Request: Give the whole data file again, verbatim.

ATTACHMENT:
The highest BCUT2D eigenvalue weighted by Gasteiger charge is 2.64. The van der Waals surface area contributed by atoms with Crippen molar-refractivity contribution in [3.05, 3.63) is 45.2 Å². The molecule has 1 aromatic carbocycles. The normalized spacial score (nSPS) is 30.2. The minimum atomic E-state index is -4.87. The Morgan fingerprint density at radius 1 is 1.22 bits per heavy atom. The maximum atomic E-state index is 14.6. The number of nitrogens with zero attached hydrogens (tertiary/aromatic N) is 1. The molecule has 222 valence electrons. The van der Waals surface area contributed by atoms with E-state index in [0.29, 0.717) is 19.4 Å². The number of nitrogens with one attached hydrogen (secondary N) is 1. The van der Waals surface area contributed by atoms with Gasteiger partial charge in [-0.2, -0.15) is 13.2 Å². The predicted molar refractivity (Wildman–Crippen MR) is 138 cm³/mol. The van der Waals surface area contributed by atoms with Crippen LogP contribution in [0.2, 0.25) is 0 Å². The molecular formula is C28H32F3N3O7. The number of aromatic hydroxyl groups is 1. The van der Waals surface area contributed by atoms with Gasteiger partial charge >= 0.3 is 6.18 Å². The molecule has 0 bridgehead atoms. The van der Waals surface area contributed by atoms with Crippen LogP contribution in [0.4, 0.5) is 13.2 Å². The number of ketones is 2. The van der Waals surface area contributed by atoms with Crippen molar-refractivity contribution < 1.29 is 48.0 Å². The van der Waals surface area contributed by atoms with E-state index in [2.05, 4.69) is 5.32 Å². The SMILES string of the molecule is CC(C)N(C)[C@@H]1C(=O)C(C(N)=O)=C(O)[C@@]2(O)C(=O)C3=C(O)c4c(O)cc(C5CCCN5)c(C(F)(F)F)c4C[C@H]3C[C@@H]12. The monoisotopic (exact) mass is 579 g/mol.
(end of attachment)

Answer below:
The highest BCUT2D eigenvalue weighted by Gasteiger charge is 2.64. The van der Waals surface area contributed by atoms with Crippen molar-refractivity contribution in [3.05, 3.63) is 45.2 Å². The molecule has 1 aromatic carbocycles. The normalized spacial score (nSPS) is 30.2. The minimum atomic E-state index is -4.87. The Morgan fingerprint density at radius 1 is 1.22 bits per heavy atom. The maximum atomic E-state index is 14.6. The number of nitrogens with zero attached hydrogens (tertiary/aromatic N) is 1. The molecule has 222 valence electrons. The van der Waals surface area contributed by atoms with E-state index in [0.29, 0.717) is 19.4 Å². The number of nitrogens with one attached hydrogen (secondary N) is 1. The van der Waals surface area contributed by atoms with Gasteiger partial charge in [-0.2, -0.15) is 13.2 Å². The predicted molar refractivity (Wildman–Crippen MR) is 138 cm³/mol. The van der Waals surface area contributed by atoms with Crippen LogP contribution in [0.2, 0.25) is 0 Å². The molecular formula is C28H32F3N3O7. The number of aromatic hydroxyl groups is 1. The van der Waals surface area contributed by atoms with Gasteiger partial charge >= 0.3 is 6.18 Å². The molecule has 0 bridgehead atoms. The van der Waals surface area contributed by atoms with Crippen LogP contribution in [0.4, 0.5) is 13.2 Å². The number of ketones is 2. The van der Waals surface area contributed by atoms with Crippen molar-refractivity contribution < 1.29 is 48.0 Å². The van der Waals surface area contributed by atoms with E-state index in [2.05, 4.69) is 5.32 Å². The SMILES string of the molecule is CC(C)N(C)[C@@H]1C(=O)C(C(N)=O)=C(O)[C@@]2(O)C(=O)C3=C(O)c4c(O)cc(C5CCCN5)c(C(F)(F)F)c4C[C@H]3C[C@@H]12. The monoisotopic (exact) mass is 579 g/mol.